WHILE the new Tutsi-led government in Rwanda makes overtures about national reconciliation, boastful Hutu officers of the defeated army, living in exile in Zairean refugee camps, vow to regroup and fight their way back into their country.
United Nations and relief officials are divided over the scale of the military threat from these soldiers. Rumors of a counter-offensive from the sprawling refugee camps - compounded by violence and intimidation meted out by militia and roving gangs of thugs in the camps - have done little to foster reconciliation.
The former Hutu-dominated army is largely responsible for the deaths of an estimated half a million rival Tutsis during the spring and summer. The rebel victory in mid-July pushed 1.2 million Hutus across the border into Zaire, along with the Army.
Gen. Augustin Bizimungu, chief of staff of the losing Hutu forces, has called for a power-sharing deal with the new government as a precondition for peace. The new government urges reconciliation, but has said nothing about power-sharing.
And the general's efforts have been undercut by varying reports about the possibility of an imminent counter-offensive by the exiled Hutu soldiers.
The threat of attack was described in a Sept. 6 UN report: ``Military-aged males, along with large supplies of rations, water, and arms have been observed coming across the borders of Zaire and Burundi into Sector 4 [the southwest] of Rwanda.''
The UN special envoy, Shaharyar Khan of Pakistan, reported to New York headquarters that ``classic preparations for guerrilla warfare'' were being made by Rwanda's ousted Army.
He also described unconfirmed reports that 10,000 soldiers of the former Army had regrouped in Zaire across from the border town of Cyangugu, that 30 percent of them still had their weapons, and that they may be receiving training from the Zaire military. Zaire's President Mobutu Sese Seko has promised to disarm the Army, and not to allow them to use Zaire as a base.
Ambassador Khan said in an interview that the threat to Rwanda is ``more in the form of guerrilla acts, sabotage, and attempts at destabilization, rather than a military campaign.''
Three weeks ago, a large group of former Rwandan soldiers in Zaire was shifted by the Zairean Army a mile further away from the main refugee camps, and 120 tons of ammunition and weaponry were confiscated. Relief workers say, however, that they witness men - some in military uniform - drill regularly on the outskirts of Mugungu Camp, where 20,000 to 30,000 soldiers and 50,000 militiamen cling to their units.
Some 8,000 of the soldiers camped for 10 weeks with 500 military vehicles on the lakeside property shared by an American missionary, Winston Hurlburt. They did not dig one latrine in all that time, Mr. Hurlburt said; pollution and campfire smoke killed 65 percent of the rabbits on his farm.
The soldiers ``on the whole were nice,'' he said, though they did kill 20 local Zaireans whom they believed to be Tutsis. The Rwandan colonel in charge gave Hurlburt permission - only half in jest, he said - to kill up to 100 of the young soldiers if they kept causing trouble.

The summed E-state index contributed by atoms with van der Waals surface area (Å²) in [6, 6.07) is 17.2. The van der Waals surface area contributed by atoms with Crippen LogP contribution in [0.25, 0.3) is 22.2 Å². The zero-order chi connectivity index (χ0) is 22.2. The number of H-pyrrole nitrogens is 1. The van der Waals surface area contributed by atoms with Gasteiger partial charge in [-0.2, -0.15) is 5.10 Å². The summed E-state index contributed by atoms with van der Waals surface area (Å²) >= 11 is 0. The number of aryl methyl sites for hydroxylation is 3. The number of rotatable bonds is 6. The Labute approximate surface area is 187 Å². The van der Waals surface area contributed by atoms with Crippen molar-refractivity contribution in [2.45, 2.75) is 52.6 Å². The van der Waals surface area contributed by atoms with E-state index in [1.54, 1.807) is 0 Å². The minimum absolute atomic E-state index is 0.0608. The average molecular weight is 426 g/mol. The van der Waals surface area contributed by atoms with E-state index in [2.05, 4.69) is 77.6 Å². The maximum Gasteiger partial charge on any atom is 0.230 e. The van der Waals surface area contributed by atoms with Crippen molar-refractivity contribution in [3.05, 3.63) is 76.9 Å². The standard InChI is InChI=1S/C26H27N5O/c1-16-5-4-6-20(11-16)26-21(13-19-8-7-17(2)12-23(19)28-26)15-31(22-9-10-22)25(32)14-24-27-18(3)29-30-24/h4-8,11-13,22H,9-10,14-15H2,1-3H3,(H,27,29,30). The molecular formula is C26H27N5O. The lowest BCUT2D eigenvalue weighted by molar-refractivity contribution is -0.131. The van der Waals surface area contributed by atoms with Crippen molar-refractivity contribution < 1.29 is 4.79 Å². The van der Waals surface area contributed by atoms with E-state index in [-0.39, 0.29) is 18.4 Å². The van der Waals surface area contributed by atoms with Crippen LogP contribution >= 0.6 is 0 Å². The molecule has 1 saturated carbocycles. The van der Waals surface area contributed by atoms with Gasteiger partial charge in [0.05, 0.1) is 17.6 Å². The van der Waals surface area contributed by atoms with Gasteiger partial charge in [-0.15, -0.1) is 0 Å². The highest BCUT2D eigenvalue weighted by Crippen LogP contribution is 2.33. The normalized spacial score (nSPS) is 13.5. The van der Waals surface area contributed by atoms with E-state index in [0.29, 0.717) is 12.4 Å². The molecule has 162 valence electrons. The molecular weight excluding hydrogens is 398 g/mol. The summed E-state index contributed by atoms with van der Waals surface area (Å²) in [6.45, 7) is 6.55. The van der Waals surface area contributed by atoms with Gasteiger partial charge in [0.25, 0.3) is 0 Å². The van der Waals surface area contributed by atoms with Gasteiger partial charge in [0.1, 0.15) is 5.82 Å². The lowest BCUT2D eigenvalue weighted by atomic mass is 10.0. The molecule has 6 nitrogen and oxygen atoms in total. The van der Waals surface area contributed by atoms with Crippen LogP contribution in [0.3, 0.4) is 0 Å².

``They compensated us with two tins of sardines and two boxes of tea bags,'' says Hurlburt, who was born in Zaire and has spent his life in Africa. ``They have no structure, no weapons, and are completely demoralized, so they won't go back.''
AFTER losing their weapons to the Zaireans three weeks ago when they were moved off Hurlburt's property, soldiers ``re-armed'' by digging up a smaller cache of 30 pistols and some rifles. Most heavy weapons were turned over in July to the Zaireans and the French Army; the latter trained and supplied Rwandan forces for years.
As the Hutu stay in Zaire lengthens, however, calls for action are increasing.
``The refugees say they will give every dollar they have to support a military push back, because they are so frustrated,'' said John Skinnader, an Irish priest working with the charity Goal. ``They feel the UN refugee agency is not doing enough to get them back, and that the UN does not have enough troops in Rwanda to protect them.''
Hutu militias are already active inside Rwanda, operating from remote bases or from the camps, according to the UN. Ambushes and violence - caused by either the militias or troops of the new government, who try to hunt down the militias - have persuaded refugees not to return.
In the large refugee camp in Ngara, Tanzania, the refugees are taxed anyway for the promised onslaught: Militiamen collect a tithe in relief food that they call rations for the next military campaign.
The potential of an invasion exists, but sources in Goma doubt rumors that France or Zaire would intervene to help the defeated soldiers.
``There is only so long these guys will live under plastic sheeting, so it's only a matter of time before they go back,'' says Declan O'Brien, an Irish Army captain and field director for Goal. ``If they get proper aid from outside, anything is possible.''
So far UN plans for the soldiers seem unrealistic: They are to be issued with 16,000 sets of civilian clothes, and to be separated from the main camps - and their families - and sent to camps up to 600 miles always.
That won't ease the suspicions of the new government.
``They ran away with their arms, so they have the potential to launch guerrilla attacks,'' says government spokesman Major Wilson Rutayisire. ``But I don't see their cause. Are they not satisfied with the million they killed? Do they come to kill more?''
The UN report discusses reconciliation between the two sides, but UN sources admit that such thoughts amount to ``pie in the sky'' fantasies without some kind of penal system in place first, to bring the former army and culprits of genocide to justice.